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Karl Marx and History

December 4, 2010

While reading Karl Marx and Friedrich Engels’ The German Ideology, I found it extremely interesting when they mentioned that society is basically compromised of the ruling ideas of the most powerful and ruling class. And because of this, Marx and Engels assert that

The individuals who comprise the ruling class posses among other things consciousness and thought. Insofar as they rule as a class and determine the extent of a historical epoch, it is self-evident that they do it in its entire range…Their ideas are the ruling ideas of the epoch. (p. 787)

In other words, history is only written by those who were the most powerful in society because their ideals were the ones that prevailed. Whoever is the ruling class will “regulate” the ideas of the age by destroying any ideas that are not in agreement or supportive of that ruling class.

Karl Marx and Friedrich Engels

There is a strong hint of truth to what Marx and Engels are saying. We can look all the back throughout history to see examples. Back in Ancient Greece, only white males technically had any power in the governments of the city-states. There are very few to no primary sources from then that are written by women or slaves, showing that their opinions and ideas about equality and slavery were not regarded because that was the way things worked. The things we learn about Ancient Greece are from the ideas of white male citizens, the ruling class. The things we tend to associate with certain periods of time are from the texts and stories that are handed down through the generations. We may never know how certain societies or peoples thought because their ideas were being suppressed by the ruling ideas of the class in power.


Can we truly regard this as the definition of history? Marx will assert in The Communist Manifesto that the history of all existing society is simply the “history of class struggles.” There may always be a ruling class and the rest of the society that is overpowered, but it is important to realize that history is something that is constantly changing. It is changing because everybody is exhibiting differing opinions about it, and it truly is important to regard all of these interpretations with equal consideration. As John Stuart Mill would think, we will all learn when we hear other opinions because that will make us examine our own beliefs. Karl Marx may not have had the definite meaning of history, but it is good for us to examine and interpret Marx so that we may develop a more sound judgment of the past.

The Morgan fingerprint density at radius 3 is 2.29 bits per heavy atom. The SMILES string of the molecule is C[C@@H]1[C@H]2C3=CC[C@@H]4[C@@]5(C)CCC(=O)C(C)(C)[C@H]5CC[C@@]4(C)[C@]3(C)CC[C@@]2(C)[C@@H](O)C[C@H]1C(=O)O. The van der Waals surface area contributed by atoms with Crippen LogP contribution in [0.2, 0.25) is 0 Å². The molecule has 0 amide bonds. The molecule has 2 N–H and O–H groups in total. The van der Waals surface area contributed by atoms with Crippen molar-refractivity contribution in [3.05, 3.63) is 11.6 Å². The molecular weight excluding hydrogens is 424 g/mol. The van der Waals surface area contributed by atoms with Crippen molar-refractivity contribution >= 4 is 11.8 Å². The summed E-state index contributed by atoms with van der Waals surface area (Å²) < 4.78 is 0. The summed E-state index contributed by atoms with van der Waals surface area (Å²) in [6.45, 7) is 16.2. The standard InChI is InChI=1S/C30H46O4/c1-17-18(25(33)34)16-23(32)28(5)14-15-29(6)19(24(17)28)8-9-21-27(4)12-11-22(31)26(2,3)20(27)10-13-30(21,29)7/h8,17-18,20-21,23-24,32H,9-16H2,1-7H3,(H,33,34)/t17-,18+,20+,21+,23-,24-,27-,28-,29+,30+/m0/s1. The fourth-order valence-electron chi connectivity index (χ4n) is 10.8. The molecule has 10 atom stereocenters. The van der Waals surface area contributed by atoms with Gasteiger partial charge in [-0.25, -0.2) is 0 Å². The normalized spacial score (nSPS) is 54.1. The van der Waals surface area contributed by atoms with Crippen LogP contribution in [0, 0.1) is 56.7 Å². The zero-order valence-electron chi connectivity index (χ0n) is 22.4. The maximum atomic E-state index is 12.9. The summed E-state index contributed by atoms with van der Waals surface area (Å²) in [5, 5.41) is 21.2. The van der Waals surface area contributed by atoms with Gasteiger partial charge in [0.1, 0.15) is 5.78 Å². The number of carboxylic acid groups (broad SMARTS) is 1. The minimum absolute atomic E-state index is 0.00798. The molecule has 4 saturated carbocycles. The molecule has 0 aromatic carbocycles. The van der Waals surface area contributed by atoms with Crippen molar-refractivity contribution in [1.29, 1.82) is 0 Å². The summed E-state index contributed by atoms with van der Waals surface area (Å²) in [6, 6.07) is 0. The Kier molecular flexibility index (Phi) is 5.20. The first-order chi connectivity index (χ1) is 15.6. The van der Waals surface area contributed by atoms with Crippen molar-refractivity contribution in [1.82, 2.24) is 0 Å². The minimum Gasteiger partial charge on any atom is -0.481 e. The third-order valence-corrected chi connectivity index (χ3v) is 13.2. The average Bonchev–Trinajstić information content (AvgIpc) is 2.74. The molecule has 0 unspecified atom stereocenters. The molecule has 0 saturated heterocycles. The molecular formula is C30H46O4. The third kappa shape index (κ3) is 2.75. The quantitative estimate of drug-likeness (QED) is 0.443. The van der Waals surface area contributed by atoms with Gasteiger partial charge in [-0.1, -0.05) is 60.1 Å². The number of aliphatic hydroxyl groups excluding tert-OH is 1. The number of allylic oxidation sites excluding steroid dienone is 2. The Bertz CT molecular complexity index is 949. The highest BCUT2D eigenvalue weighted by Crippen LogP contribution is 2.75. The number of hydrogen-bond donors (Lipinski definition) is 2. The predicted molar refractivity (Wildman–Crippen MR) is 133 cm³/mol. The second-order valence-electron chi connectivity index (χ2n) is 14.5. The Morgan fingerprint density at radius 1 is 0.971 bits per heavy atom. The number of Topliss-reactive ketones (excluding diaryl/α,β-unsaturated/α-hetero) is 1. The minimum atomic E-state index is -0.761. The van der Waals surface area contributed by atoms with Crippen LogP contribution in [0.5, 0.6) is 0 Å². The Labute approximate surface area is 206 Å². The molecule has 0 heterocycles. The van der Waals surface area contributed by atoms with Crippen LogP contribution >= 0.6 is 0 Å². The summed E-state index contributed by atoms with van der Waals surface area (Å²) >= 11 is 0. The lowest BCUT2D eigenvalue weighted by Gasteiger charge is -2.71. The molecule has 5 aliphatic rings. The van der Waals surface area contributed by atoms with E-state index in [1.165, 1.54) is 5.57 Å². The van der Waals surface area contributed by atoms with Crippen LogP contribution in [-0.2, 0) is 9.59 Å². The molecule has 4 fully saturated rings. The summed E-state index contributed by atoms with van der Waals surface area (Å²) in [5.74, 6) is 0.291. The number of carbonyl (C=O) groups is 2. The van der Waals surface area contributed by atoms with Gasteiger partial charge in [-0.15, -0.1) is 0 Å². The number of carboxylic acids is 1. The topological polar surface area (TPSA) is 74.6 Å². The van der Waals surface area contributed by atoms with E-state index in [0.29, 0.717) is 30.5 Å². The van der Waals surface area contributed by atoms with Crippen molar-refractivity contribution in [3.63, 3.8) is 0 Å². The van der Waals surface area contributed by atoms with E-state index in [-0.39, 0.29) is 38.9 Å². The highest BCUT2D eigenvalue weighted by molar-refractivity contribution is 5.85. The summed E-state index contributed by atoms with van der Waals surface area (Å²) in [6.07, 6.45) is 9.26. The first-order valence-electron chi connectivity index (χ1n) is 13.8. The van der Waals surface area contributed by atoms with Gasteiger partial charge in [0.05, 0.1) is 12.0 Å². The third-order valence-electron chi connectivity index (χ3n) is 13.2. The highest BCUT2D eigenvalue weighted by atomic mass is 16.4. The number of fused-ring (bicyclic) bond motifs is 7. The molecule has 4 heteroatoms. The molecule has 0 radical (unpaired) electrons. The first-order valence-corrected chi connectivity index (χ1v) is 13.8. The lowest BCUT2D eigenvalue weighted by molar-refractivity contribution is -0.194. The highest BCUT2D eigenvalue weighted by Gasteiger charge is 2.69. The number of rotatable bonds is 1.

1. arichnerjr permalink
    December 5, 2010 1:18 PM

    I don’t agree with the “history of class struggles” idea, in fact I think it’s pretty absurd. Marx looked at the French Revolution and the populist movements of the 19th century and tried to apply them to the rest of history. Except for a few very isolated events (Peasant’s Revolt, German Peasants War) there were few instances of serious class conflict until the late 18th century. Certainly it was not a driving force in history up to that point. Most conflicts concerned external forces or internal conflicts within the nobility (especially concerning the centralization of the state, e.g. in the hands of a single ruler). Peasants or those without blue blood were largely complacent throughout history, more concerned with their own survival than with the mechanisms of the state.

  2. adamkornbluh permalink
    December 6, 2010 7:56 PM

    You bring up an interesting point and a topic that was brought up in my discussion. I believe Marx’s theory that history is written by the ruling class can be argued successfully, however, it is a theory which is becoming obsolete in the Information Age. In the past, those with power were the ones who controlled history. Only the educated could write, and only the wealthy and powerful were educated for the most part. The history of ancient civilizations and even ones of a hundred years ago generally fit this mold.

    However, with technology, I believe that the documentation of history has forever changed. In this new age of the internet and personal computing, nearly everyone is able to publish their own material, whether it be through statuses on Facebook or more formally through a blog. As I’m sure everyone knows, this information is not simply erased over time. From our period in history, there will be an influx in primary source documents because everyone is an author.

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